In typical Just Tadlock fashion, he has written and published another in-depth tutorial that covers User Taxonomies. The tutorial is not for the faint of heart as it requires that you know how a few sections of WordPress work such as plugins, themes, users, and the taxonomies themselves. Just imagine how awesome the Codex would be if Justin wrote the entire thing! ∞
By Jeffro on September 9, 2011
The WP 101 Tutorial Plugin is a combined effort by Shawn Hesketh and Mark Jaquith. The premise of the plugin is simple, to showcase video tutorials of WordPress from within the back-end of WordPress. After using the plugin and watching a few videos, I think it delivers on all levels.
From what I could tell, the video player is powered by Vimeo but don’t go to Vimeo.com looking for a way to view these videos for free, I already tried that. The player supports watching videos at full screen or in HD which is a nice touch. The audio within the videos is easy to understand and follows the flow of the animation. As far as the settings go, there is only one to worry about, your API key. Once you pay for your monthly subscription, you’ll be given an API key that gives you access to the videos.
I believe there are two groups of customers that will really benefit from these videos. The first are consultants. I’m sure many WordPress consultants dread the time they spend having to teach someone where to click and what does what in WordPress when they could be spending their time doing something else. The second group are those looking for educational materials at a low cost. There are 17 videos in all covering everything from the Dashboard to the media library, to changing the theme. Basically, just about everything a novice WordPress user should know before they decide to tinker with the inner workings of WordPress on their own. So, for $48.00 for one month, you can cram in all 17 videos and then cancel your subscription. In this instance, I think $48.00 for one month of viewing is a great value for this content considering the production quality. However, $48.00 per month for 12 months is $576.00 per year which is a hefty price to pay as a user who just wants to learn about WordPress. This is why I think the majority of customers for WP101 will most likely be consultants who are the ones with recurring revenue through jobs that can afford subscriptions lasting three months or more.
Overall, the plugin is simple to install, simple to use, and definitely delivers when it comes to professional quality training videos for WordPress. You can watch a sample video that’s part of the package here.
As mentioned in the comments, this video package is different than the one offered on WP101.com where individuals can access the same video content by paying a $19 one time fee for a lifetime membership which is extremely more affordable for individuals than this package. They are the same videos but clearly, the Plugin reviewed in this post is aimed at consultants, not at individuals.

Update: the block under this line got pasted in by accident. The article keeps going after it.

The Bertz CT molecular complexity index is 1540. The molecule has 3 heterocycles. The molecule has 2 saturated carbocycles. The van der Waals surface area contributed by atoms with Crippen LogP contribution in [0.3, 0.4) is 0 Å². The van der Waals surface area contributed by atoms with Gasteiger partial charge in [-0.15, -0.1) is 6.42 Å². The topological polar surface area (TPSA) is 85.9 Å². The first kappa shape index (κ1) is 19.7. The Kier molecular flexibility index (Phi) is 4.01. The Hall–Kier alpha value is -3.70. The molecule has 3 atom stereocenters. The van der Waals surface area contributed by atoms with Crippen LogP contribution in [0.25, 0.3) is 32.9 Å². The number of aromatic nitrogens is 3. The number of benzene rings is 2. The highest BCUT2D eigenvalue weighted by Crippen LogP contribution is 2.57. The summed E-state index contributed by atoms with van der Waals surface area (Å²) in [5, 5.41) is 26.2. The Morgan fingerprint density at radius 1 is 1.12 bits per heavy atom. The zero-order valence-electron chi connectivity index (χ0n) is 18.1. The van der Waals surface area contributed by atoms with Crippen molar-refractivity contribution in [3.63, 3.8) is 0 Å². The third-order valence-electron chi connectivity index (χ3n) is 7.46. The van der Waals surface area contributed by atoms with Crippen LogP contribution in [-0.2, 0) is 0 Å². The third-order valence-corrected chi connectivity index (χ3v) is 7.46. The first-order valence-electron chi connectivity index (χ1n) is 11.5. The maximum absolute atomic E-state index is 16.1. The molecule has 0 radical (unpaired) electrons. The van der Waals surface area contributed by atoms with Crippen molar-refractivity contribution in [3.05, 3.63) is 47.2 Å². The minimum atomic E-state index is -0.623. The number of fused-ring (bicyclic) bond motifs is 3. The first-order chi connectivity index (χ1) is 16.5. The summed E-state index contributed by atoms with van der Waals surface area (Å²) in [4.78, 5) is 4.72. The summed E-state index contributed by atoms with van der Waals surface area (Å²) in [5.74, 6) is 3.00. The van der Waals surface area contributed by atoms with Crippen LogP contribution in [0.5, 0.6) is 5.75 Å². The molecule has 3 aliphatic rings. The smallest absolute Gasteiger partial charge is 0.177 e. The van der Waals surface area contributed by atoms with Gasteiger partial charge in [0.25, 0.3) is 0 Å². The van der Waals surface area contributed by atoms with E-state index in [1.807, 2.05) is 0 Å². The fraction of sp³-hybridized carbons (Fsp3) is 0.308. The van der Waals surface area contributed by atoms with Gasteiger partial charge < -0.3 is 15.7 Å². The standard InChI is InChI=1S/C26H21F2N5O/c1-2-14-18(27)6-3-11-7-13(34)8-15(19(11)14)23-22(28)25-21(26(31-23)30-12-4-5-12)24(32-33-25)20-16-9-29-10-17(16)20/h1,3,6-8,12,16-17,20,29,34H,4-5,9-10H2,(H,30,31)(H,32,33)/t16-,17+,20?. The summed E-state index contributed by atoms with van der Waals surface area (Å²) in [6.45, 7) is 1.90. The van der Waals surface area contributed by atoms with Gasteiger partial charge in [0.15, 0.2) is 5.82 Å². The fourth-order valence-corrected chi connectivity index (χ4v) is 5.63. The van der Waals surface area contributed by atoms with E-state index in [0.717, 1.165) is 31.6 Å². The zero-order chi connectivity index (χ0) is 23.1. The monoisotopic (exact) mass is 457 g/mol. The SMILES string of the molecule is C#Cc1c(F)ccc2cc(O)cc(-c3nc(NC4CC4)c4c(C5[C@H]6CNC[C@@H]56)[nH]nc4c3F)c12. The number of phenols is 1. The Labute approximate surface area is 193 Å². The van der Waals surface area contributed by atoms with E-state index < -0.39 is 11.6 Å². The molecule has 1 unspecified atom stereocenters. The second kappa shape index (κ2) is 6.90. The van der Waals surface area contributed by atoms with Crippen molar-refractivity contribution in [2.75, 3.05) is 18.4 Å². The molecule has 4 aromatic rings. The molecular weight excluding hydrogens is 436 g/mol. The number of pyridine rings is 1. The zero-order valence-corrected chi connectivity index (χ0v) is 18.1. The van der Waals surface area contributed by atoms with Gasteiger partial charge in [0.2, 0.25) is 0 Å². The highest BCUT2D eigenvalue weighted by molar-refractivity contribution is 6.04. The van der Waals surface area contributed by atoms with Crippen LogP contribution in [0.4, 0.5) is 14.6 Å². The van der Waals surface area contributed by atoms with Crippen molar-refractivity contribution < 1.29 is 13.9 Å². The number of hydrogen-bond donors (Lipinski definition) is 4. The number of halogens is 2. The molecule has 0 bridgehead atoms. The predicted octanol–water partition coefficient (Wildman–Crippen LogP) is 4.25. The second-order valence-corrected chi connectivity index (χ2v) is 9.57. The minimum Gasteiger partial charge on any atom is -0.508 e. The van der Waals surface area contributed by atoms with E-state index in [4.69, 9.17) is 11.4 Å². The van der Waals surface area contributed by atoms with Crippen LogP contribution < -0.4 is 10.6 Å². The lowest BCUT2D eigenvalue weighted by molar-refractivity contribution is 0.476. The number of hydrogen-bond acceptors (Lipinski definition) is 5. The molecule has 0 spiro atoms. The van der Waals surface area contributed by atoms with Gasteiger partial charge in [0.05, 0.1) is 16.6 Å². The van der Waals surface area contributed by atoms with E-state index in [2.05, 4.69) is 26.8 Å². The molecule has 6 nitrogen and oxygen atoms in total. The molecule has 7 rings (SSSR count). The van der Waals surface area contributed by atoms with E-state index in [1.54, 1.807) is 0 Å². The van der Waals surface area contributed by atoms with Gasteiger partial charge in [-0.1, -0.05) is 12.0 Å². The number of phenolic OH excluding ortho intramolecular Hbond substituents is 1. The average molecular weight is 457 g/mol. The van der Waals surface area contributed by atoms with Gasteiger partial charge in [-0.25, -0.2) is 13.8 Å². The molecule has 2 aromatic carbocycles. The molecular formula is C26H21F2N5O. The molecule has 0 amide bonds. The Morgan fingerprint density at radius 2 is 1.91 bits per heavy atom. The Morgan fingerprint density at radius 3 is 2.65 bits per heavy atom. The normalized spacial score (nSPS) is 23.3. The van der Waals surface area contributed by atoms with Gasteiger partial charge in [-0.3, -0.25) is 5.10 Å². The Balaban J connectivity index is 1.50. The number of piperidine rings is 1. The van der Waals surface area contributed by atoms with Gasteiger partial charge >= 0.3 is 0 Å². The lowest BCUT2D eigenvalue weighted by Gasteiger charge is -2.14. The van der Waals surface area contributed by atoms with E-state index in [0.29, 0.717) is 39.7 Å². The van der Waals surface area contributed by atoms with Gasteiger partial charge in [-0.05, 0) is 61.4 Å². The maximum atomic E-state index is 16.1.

By Jeffro on February 27, 2009
The other day, George Plumley contacted me to let me know of a new site he launched called SeeHowTwo.com. The site contains a variety of videos specific to WordPress.org with plans on adding videos to cover WordPress.com topics as well.
Initially, I had to increase the font size on my machine since it was a bit too small for me. No biggy as the site adjusted well to the increased font size. Unlike WordPress.TV, this site contains a key which makes browsing through the videos an easy process.
One of the videos I watched instructed me on how to hide comments on individual posts or pages. The video quality was pretty good while the audio quality was very good. In this particular video, I would have enjoyed seeing the screen zoom in on specific areas to make the content easier to read. George is a good narrator but at times, it’s difficult to see what he is doing on the screen.
Another thing I think sets this site back is that the screencasts are purely flash based with no way of sharing them on other sites. While doing the screencasts on your own ensures the best video quality and control, not having the ability to embed that video across the web I think is a major step backwards. Why would you not want that kind of exposure? On the SeeHowTwo videos, George already places a SeeHowTwo link at the bottom which does not make sense to me if you’re watching the video on the HowTwoSite. That link would be perfectly acceptable on a video that lets say, is embeddable across the web. Talk about branding!
While George provides quite a bit of good content already on his SeeHowTwo site, I think there are a few things that could be done to make it better. And while you might be hoping to have people simply link to the page with the video on it, I’d much rather embed the video on my own blog.
Head on over to George’s site and then come back and let me know what YOU think.
By Jeffro on February 25, 2009
NetTuts.com has put together a fantastic list of fifty WordPress related tutorials. They range from configuring multiple installs of WordPress to use a single database to, unraveling the secrets of the comments.php file. Some of the tutorials have been around on the web for a few years now but it’s still good to see them resurface from time to time.
Out of the list, which tutorial is your favorite?